What is loteria
American Bingo Board and Mexican Loteria Tabla
The game is very similar to American Bingo, with some differences. In Bingo, a number with an associated letter is randomly chosen from a rotating drum, while in Loteria, with a colorfully illustrated image is drawn from a special deck of 54 cards. The modern versions of these cards also contain the name of the image at the bottom and an associated number at the top. In both games, each player has a different game board/tabla. In Bingo, the game board has random numbers listed under their associated letters, while in Loteria, the tabla has a random pattern of images matching those found on the cards.
Tabla de Loteria, watercolor on paper Mexico c.1920 Collection of San Antonio Museum of Art
Many of the older tablas do not have words or numbers, since the originally was found in prose. These tablas were made either out of tin or paper that had been painted by popular artists, some of whom specialized in this art form.
Lotería is often referred to as “Mexican Bingo.” For anyone who has had the opportunity to play Lotería, will find similarities in playing American Bingo. However, players will quickly realize, how much more visually and intellectually engaging and fun it is to play Lotería than the American Bingo game. In American Bingo, an announcer calls out the selected letters and numbers, such as “B-4” and the players mark their game boards accordingly.
In Lotería, the announcer gives an improvised short poem or familiar phrase alluding to the image on the card (e.g. “The coat for the poor” for the image of the sun, or “The one who dies by the mouth” for the image of the fish). Each player uses a chip -often a kernel of corn or a bean-to mark the corresponding spot on his or her tabla. In either game, the first player to appropriately fill the game board or tabla in a predefined pattern will shout either “Bingo!”or “Lotería!” to win the game and receive the prize.
Since poetic license is afforded to the announcer of Lotería, the success and popularity of the announcer depend on his cleverness and style.
El Sol and El Pescado Loteria Cards. Images ©unknown (but I suspect they belong to Don Clemente Gallo)
The announcer’s approach will often depend on the social context in which the game is being played. At a church bazaar, for example, he might use a more tame humor, while for a game played in an adult setting he might use innuendos that are more risqué and derisive. Satire and references to contemporary events and politics are often a part of the word play involved; in fact, the linking of images to social commentary has existed since the inception of the game.
Loteria has been played as a game of chance, as a pastime, and for educational purposes. Because the Loteria cards include the name of the pictured character, they are used to teach reading, writing, history, and social values. Many bilingual teachers use the game as a teaching tool in the United States.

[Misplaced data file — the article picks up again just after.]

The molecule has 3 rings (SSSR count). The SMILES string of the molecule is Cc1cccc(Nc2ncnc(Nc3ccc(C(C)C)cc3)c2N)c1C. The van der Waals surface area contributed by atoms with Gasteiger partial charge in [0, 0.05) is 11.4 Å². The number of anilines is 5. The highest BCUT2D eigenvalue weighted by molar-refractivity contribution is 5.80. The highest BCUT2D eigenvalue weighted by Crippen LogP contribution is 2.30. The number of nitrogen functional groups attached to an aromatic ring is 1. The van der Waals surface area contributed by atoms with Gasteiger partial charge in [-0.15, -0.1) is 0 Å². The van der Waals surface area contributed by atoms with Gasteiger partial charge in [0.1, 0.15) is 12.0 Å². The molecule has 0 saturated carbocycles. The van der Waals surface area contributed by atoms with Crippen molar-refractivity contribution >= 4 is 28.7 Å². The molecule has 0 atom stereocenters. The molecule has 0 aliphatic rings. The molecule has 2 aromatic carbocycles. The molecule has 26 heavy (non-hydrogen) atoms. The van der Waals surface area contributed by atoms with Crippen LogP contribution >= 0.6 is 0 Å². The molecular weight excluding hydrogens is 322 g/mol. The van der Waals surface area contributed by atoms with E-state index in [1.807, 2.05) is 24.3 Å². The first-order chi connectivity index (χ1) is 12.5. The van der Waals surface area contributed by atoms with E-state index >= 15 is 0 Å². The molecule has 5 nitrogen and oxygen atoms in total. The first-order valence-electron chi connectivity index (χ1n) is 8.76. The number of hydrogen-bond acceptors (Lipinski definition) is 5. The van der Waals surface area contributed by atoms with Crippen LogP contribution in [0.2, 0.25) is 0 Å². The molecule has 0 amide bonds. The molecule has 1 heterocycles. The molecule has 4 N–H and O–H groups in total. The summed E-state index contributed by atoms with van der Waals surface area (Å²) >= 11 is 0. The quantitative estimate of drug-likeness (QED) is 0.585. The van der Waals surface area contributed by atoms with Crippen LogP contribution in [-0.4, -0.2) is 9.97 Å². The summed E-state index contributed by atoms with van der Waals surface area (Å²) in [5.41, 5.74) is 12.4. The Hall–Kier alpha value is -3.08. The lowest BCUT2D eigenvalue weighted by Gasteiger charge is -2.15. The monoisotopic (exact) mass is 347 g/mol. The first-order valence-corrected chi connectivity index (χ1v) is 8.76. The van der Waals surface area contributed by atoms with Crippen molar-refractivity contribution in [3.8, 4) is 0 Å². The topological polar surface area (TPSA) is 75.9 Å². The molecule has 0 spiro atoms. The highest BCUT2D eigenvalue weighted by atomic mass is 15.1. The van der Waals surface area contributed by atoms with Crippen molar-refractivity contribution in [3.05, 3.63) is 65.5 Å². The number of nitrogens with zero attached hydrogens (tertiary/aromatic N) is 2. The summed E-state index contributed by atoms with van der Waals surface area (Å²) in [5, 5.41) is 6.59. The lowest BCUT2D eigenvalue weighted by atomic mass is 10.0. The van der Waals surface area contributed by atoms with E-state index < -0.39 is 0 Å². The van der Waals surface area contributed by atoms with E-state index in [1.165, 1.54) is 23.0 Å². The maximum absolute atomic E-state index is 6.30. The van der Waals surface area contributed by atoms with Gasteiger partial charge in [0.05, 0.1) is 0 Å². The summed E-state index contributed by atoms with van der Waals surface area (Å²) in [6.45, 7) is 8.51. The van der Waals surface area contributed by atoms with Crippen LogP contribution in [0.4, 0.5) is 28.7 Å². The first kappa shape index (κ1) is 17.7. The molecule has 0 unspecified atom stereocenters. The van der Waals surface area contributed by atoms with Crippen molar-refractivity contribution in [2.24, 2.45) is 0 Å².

One of the more interesting historical versions was an educational , liturgical Loteria that appeared in the 1930’s. The images employed were objects and concepts found with the Catholic Church. This combination of the irreverence and banality of the game coupled with the solemnity of sacred symbols had some Catholics concerned. While the marriage of church and gambling in the form of Bingo in the United States is common, the initial attempt of the church-sanctioned liturgical loteria was more educational –to allow the parishioners to differentiate between a tunic and a maniple, for example.
Eccleastic Loteria image use by permission from private Collection of Carlos Monsavais
The most recognized version of Loteria is the “Don Clemente Gallo” rendition introduced into Mexico in 1887 by the French businessman, Don Clemente Jacques.
He purchased a manufacturing plant in Mexico to produce many items, including packaged food products, corks and bottles, and ammunition. In their printing press division they produced labels for the packaged foods, advertisements, invitations, party favors, calendars and the game La Loteria.
It was told to me by Gallo that when they packaged the canned food for the military rations they included a little game of Loteria for the soldiers to play to pass the time. When the soldiers would bring home the game to their families it was a big hit and became hugely popular with the general public thus creating a big demand and embraced fully within the Mexican culture.
The owners today of of Don Clemente Gallo Pasatiempos own the registered trademark of the original images, including the most famous and better known images that have existed.
As Mexican culture spread across the border, so did the demand for the game within the United States. The original Don Clemente Gallo Loteria game can be purchased today not only in Mexico but also in the United States, and online all over the internet. Many collectors have been purchasing and sharing them online, perpetuating the love of Loteria and the cultural significance and historical value of this game.
2001 Both Loteria game sets published and produced by Don Clemente Gallo. The Nuevo Loteria game set are images by American artist Teresa Villegas.